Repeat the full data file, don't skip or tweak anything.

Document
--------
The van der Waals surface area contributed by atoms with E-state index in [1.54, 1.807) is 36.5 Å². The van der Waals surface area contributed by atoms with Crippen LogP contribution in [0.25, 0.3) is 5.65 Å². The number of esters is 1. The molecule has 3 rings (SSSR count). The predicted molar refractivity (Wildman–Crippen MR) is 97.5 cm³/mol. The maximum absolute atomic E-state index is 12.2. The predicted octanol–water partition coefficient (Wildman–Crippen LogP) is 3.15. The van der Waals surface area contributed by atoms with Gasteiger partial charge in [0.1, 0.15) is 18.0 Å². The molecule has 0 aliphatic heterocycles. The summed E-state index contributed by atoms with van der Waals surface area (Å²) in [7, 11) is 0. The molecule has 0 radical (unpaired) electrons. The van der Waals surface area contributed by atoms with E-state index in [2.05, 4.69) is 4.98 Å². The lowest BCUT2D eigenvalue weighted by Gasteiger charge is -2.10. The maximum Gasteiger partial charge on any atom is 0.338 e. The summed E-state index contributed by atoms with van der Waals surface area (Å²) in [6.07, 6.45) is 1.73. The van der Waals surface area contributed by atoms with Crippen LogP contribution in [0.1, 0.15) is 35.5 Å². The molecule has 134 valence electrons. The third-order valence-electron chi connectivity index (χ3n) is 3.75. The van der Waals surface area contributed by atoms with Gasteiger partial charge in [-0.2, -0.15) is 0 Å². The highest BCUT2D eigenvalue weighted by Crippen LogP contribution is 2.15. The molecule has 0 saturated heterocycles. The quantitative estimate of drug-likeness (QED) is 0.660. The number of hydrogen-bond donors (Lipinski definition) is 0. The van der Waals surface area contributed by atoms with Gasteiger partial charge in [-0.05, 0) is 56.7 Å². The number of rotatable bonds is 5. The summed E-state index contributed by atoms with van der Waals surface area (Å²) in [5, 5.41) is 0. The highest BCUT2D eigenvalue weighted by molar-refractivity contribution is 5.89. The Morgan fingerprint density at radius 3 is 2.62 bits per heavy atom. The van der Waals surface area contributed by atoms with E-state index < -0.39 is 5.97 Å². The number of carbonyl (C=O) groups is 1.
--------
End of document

The van der Waals surface area contributed by atoms with E-state index in [1.54, 1.807) is 36.5 Å². The van der Waals surface area contributed by atoms with Crippen LogP contribution in [0.25, 0.3) is 5.65 Å². The number of esters is 1. The molecule has 3 rings (SSSR count). The predicted molar refractivity (Wildman–Crippen MR) is 97.5 cm³/mol. The maximum absolute atomic E-state index is 12.2. The predicted octanol–water partition coefficient (Wildman–Crippen LogP) is 3.15. The van der Waals surface area contributed by atoms with Gasteiger partial charge in [0.1, 0.15) is 18.0 Å². The molecule has 0 aliphatic heterocycles. The summed E-state index contributed by atoms with van der Waals surface area (Å²) in [7, 11) is 0. The molecule has 0 radical (unpaired) electrons. The van der Waals surface area contributed by atoms with E-state index in [2.05, 4.69) is 4.98 Å². The lowest BCUT2D eigenvalue weighted by Gasteiger charge is -2.10. The maximum Gasteiger partial charge on any atom is 0.338 e. The summed E-state index contributed by atoms with van der Waals surface area (Å²) in [6.07, 6.45) is 1.73. The van der Waals surface area contributed by atoms with Crippen LogP contribution in [0.1, 0.15) is 35.5 Å². The molecule has 134 valence electrons. The third-order valence-electron chi connectivity index (χ3n) is 3.75. The van der Waals surface area contributed by atoms with Gasteiger partial charge in [-0.2, -0.15) is 0 Å². The highest BCUT2D eigenvalue weighted by Crippen LogP contribution is 2.15. The molecule has 0 saturated heterocycles. The quantitative estimate of drug-likeness (QED) is 0.660. The number of hydrogen-bond donors (Lipinski definition) is 0. The van der Waals surface area contributed by atoms with Gasteiger partial charge in [-0.05, 0) is 56.7 Å². The number of rotatable bonds is 5. The summed E-state index contributed by atoms with van der Waals surface area (Å²) in [5, 5.41) is 0. The highest BCUT2D eigenvalue weighted by molar-refractivity contribution is 5.89. The Morgan fingerprint density at radius 3 is 2.62 bits per heavy atom. The van der Waals surface area contributed by atoms with E-state index < -0.39 is 5.97 Å². The number of carbonyl (C=O) groups is 1.